Tender held to build in idyllic natural park in Turkey’s west amid protests
Aysel Alp - BOLU
The tender, which gives the winner Gölcük Natural Park’s operating license until 2040, was held in the Bolu Municipal Council Hall on Dec. 19.
Kurtuluş Tokcan, from the nearby province of Düzce, won the tender after offering 116,000 Turkish Liras a month as rent for the operating rights.
The Bolu Municipality was the previous leaseholder of the green space. The tender was held for the initial stage of a three-part construction project, which includes building a three-kilometer-long lift, a one-kilometer-long mountain coaster, 25 bungalows and a 19-roomed mountain mansion.
A total of 13 individuals and companies bid in the tender. Ten companies were subsequently eliminated, leaving the owners of two companies and the businessman Tokcan in the running.
Tokcan won the tender with his 116,000-lira bid. The other bids came to 100,000 and 115,000 liras.
“Our aim is not to make money. We want the project to have a healthy structure. We seek balance,” Bolu Mayor Alaaddin Yılmaz told daily Hürriyet on Dec. 19, criticizing main opposition Republican People’s Party (CHP) Bolu deputy Tanju Özcan for objecting to the tender.
“A lawmaker comes and makes a show during the tender. He says ‘no’ to everything, but not a single person comes out and says, ‘This is what you’re doing wrong.’ They just object. We will evaluate the results of the tender. Depending on those results, we can either cancel the tender or announce the winner,” he said.
A group of non-governmental organizations are preparing to file a complaint against the tender, claiming that the proposed construction will ruin the natural beauty of the area.
Officials from the Gölcük Platform, an association formed of several NGOs, said the tender commission has until Jan. 5, 2018 to announce the result, though they expect the tender to be canceled.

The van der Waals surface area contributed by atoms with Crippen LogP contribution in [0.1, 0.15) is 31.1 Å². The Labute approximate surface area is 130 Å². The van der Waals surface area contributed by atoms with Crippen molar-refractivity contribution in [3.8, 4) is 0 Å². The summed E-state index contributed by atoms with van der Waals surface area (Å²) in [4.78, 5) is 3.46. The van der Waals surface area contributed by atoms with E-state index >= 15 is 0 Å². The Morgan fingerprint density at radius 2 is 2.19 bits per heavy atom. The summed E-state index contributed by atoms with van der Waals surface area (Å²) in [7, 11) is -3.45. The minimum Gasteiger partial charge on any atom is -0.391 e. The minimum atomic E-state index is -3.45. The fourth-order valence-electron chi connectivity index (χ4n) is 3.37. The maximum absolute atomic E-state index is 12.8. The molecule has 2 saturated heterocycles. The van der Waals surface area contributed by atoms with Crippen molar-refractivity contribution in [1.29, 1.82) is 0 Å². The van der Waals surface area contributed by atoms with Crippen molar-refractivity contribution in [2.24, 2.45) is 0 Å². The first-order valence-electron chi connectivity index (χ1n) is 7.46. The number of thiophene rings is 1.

They also said a number of environmentally-conscious citizens were filing petitions to cancel the tender without waiting for the results.
Tokcan is reportedly the brother of Muhammet Tokcan, who was part of the Chechen group that hijacked a ferry in 2006 and raided Swissotel in Istanbul in 2001.
Nine Chechen militants hijacked the Avrasya ferry as it was about to depart from the Black Sea province of Trabzon to Sochi in Russia in January 2006. 177 passengers and 55 crew-members were on board the ferry, which the militants diverted to Istanbul. The group aimed to publicize the ongoing situation of Chechens in Russia.
Although the militants threatened to blow up the ferry, the 72-hour crisis ended without any casualties. Four of the Chechens surrendered and security forces apprehended the remaining five near the Istanbul Strait.
Some of the militants involved in the ferry hijacking incident also took part in the Swissotel raid in 2001, when a group of Chechens held the hotel’s guests hostage for 12 hours. They also aimed to shine a light on the situation in Chechnya. The raid also ended without casualties.